If you have the wrong tax code then you may pay too much or too little tax. If you pay too little, don't make the mistake of thinking you'll get to keep that money. HMRC will catch up with you and demand it all back at once, which can be extremely difficult. Have a look at our guide to tax codes to make sure yours is correct.
What Happens When I Start work After claiming Jobseeker’s Allowance or Employment and Support Allowance?
When you start work after claiming JSA or ESA, the tax you've paid will be calculated by the Department for Work and Pensions. If you've paid too much, they'll arrange a refund.
What Do I Do About My Tax if I Have a Second Job?
If you've got more than one job, you'll get a second tax code from HMRC. Whichever job is your "main" one will count for your tax-free personal allowance. Any other incomes will usually be taxed right from the first penny.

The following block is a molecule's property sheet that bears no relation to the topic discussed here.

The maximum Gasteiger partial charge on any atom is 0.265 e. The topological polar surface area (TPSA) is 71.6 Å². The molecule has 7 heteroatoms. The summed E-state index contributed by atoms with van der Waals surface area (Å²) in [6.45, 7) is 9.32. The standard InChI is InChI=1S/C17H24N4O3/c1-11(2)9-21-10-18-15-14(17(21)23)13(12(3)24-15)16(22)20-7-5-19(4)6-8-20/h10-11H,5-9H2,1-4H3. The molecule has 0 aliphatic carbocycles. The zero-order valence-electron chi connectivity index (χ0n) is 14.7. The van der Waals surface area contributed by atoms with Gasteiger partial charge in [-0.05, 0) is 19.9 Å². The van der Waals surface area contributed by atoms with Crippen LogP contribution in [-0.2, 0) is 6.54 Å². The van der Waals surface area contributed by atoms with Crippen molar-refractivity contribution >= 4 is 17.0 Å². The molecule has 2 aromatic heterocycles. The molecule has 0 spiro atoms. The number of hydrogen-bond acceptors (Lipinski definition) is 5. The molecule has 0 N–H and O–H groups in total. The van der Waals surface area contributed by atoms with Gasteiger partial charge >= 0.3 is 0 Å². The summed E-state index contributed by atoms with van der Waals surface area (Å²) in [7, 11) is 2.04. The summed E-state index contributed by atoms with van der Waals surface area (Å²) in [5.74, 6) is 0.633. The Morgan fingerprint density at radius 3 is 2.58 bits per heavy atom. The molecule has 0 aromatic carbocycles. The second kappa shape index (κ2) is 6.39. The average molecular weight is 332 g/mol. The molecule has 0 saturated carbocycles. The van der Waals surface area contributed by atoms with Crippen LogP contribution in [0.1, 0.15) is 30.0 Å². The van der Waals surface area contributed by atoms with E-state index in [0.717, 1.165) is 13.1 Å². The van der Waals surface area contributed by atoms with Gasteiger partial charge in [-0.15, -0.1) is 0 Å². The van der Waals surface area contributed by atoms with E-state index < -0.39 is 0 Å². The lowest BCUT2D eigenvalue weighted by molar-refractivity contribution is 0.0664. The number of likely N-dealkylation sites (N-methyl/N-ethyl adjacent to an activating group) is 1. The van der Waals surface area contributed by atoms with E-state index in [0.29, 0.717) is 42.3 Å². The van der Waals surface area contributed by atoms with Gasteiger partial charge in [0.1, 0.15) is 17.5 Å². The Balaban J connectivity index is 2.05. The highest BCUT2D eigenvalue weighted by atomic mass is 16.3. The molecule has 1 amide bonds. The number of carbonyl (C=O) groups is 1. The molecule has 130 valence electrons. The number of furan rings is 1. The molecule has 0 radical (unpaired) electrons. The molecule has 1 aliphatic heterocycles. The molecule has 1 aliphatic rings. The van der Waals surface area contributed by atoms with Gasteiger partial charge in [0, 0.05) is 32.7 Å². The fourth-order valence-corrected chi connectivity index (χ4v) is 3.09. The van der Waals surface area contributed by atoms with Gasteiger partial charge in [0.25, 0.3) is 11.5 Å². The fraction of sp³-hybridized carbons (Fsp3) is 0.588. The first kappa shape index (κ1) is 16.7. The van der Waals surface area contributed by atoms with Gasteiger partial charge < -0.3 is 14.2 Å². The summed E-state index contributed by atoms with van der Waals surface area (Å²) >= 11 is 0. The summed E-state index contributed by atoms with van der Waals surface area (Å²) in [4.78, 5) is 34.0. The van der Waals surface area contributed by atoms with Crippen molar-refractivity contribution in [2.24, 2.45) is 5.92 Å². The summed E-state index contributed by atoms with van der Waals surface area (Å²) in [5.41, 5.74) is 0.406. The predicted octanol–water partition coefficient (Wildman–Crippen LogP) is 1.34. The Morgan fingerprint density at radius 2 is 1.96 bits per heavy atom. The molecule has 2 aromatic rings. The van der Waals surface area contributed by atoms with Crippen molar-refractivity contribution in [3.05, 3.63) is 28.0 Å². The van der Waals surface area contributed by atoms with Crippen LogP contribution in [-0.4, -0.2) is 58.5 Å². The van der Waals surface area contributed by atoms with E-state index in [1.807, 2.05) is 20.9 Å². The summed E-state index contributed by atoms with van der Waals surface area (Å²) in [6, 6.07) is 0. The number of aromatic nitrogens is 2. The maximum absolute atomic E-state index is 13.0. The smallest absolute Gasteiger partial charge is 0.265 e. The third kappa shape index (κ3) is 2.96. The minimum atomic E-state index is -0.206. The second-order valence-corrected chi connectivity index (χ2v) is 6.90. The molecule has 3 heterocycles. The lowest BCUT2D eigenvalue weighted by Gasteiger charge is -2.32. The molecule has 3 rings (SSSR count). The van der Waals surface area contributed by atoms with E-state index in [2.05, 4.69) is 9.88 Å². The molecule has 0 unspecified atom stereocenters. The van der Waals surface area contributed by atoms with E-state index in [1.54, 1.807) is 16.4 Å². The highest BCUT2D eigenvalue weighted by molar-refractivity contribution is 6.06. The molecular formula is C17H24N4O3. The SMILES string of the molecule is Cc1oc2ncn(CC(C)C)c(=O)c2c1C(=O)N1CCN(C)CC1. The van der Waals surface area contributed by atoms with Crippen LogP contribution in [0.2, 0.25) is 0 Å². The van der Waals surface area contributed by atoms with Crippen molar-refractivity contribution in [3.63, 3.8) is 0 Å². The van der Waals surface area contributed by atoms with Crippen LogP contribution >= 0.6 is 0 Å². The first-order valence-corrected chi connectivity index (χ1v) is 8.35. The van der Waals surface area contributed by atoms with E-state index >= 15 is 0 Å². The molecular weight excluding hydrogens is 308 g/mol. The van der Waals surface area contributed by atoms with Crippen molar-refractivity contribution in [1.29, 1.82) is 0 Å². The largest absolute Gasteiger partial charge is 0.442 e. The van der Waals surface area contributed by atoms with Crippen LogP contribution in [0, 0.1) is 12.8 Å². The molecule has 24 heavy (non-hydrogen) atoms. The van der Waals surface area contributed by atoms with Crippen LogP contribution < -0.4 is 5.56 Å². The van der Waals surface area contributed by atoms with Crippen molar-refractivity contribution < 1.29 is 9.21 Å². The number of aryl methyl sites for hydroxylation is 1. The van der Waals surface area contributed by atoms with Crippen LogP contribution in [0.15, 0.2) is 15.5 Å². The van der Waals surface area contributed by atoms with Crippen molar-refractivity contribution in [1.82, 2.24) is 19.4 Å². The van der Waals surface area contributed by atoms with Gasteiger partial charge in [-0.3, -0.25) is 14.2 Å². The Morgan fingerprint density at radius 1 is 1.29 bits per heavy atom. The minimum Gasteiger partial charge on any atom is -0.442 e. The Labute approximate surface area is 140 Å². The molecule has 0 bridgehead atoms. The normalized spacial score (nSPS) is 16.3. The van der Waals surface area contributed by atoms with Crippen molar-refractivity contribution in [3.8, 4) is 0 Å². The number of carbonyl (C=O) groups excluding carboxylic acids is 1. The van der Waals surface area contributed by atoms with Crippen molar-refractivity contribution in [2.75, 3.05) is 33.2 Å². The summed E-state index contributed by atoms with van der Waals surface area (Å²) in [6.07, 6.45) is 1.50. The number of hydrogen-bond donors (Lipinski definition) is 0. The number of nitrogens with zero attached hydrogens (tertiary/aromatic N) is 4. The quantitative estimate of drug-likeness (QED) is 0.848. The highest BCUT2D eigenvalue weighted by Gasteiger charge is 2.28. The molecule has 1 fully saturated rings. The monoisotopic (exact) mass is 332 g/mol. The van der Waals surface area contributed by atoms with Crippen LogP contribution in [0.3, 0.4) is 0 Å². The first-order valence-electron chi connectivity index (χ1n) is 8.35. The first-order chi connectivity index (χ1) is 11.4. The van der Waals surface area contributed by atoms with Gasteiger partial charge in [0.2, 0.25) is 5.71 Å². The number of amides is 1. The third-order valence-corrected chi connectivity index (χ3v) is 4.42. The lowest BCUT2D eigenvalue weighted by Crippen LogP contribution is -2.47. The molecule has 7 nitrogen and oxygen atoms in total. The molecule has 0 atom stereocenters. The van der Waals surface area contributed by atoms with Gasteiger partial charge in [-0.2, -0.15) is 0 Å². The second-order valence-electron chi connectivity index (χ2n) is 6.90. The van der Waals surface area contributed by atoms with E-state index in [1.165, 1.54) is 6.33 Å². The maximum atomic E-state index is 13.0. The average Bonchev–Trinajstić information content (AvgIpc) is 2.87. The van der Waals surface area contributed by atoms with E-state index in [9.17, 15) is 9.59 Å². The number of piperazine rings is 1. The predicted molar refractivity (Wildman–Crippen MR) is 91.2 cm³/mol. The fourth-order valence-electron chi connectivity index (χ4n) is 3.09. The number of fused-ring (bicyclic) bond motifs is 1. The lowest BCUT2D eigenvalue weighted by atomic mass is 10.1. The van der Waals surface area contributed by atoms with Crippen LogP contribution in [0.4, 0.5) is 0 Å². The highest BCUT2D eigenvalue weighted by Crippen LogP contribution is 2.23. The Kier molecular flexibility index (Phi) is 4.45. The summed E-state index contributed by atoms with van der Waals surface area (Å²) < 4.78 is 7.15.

There can be problems if your main job pays you less than your personal allowance. Basically, you won't be getting the full benefit of it. You can either :
- Let HMRC know that your other (higher paying) job is now your main one.
- Apply to have your personal allowance divided between your jobs.
What Happens When I Change or Leave a Job?
When you leave a PAYE (employed by a company) job, you'll get a P45 form to show what tax you've paid so far this tax year. It's very important that you keep hold of this. If you're moving to another job, for example, your new employer will need it.
If you leave a job and start claiming benefits like Jobseeker's Allowance of Employment and Support Allowance, the DWP will ask for your P45. They'll need the information to pay you any refunds you might be due.
How Do I Make Student Loan Repayments?